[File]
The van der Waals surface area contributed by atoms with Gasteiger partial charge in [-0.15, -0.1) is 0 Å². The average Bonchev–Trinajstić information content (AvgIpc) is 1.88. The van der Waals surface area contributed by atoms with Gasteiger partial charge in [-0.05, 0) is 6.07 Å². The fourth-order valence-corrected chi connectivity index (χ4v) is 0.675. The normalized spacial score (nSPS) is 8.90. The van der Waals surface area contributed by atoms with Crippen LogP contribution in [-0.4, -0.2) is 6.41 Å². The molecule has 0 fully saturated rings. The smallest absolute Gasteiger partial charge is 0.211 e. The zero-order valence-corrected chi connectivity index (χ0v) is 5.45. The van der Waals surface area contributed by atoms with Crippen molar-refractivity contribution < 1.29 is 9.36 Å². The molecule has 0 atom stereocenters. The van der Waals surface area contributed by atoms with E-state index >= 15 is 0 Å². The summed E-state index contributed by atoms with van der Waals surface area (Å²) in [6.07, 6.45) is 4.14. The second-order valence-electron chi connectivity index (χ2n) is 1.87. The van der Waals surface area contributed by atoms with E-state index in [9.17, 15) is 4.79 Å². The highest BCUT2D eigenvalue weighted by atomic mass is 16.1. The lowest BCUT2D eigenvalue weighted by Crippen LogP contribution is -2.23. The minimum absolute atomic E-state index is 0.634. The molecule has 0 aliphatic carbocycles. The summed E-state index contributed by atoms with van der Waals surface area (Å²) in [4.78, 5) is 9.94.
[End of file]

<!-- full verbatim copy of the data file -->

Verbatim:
The van der Waals surface area contributed by atoms with Gasteiger partial charge in [-0.15, -0.1) is 0 Å². The average Bonchev–Trinajstić information content (AvgIpc) is 1.88. The van der Waals surface area contributed by atoms with Gasteiger partial charge in [-0.05, 0) is 6.07 Å². The fourth-order valence-corrected chi connectivity index (χ4v) is 0.675. The normalized spacial score (nSPS) is 8.90. The van der Waals surface area contributed by atoms with Crippen LogP contribution in [-0.4, -0.2) is 6.41 Å². The molecule has 0 fully saturated rings. The smallest absolute Gasteiger partial charge is 0.211 e. The zero-order valence-corrected chi connectivity index (χ0v) is 5.45. The van der Waals surface area contributed by atoms with Crippen molar-refractivity contribution < 1.29 is 9.36 Å². The molecule has 0 atom stereocenters. The van der Waals surface area contributed by atoms with E-state index >= 15 is 0 Å². The summed E-state index contributed by atoms with van der Waals surface area (Å²) in [6.07, 6.45) is 4.14. The second-order valence-electron chi connectivity index (χ2n) is 1.87. The van der Waals surface area contributed by atoms with E-state index in [9.17, 15) is 4.79 Å². The highest BCUT2D eigenvalue weighted by atomic mass is 16.1. The lowest BCUT2D eigenvalue weighted by Crippen LogP contribution is -2.23. The minimum absolute atomic E-state index is 0.634. The molecule has 0 aliphatic carbocycles. The summed E-state index contributed by atoms with van der Waals surface area (Å²) in [4.78, 5) is 9.94.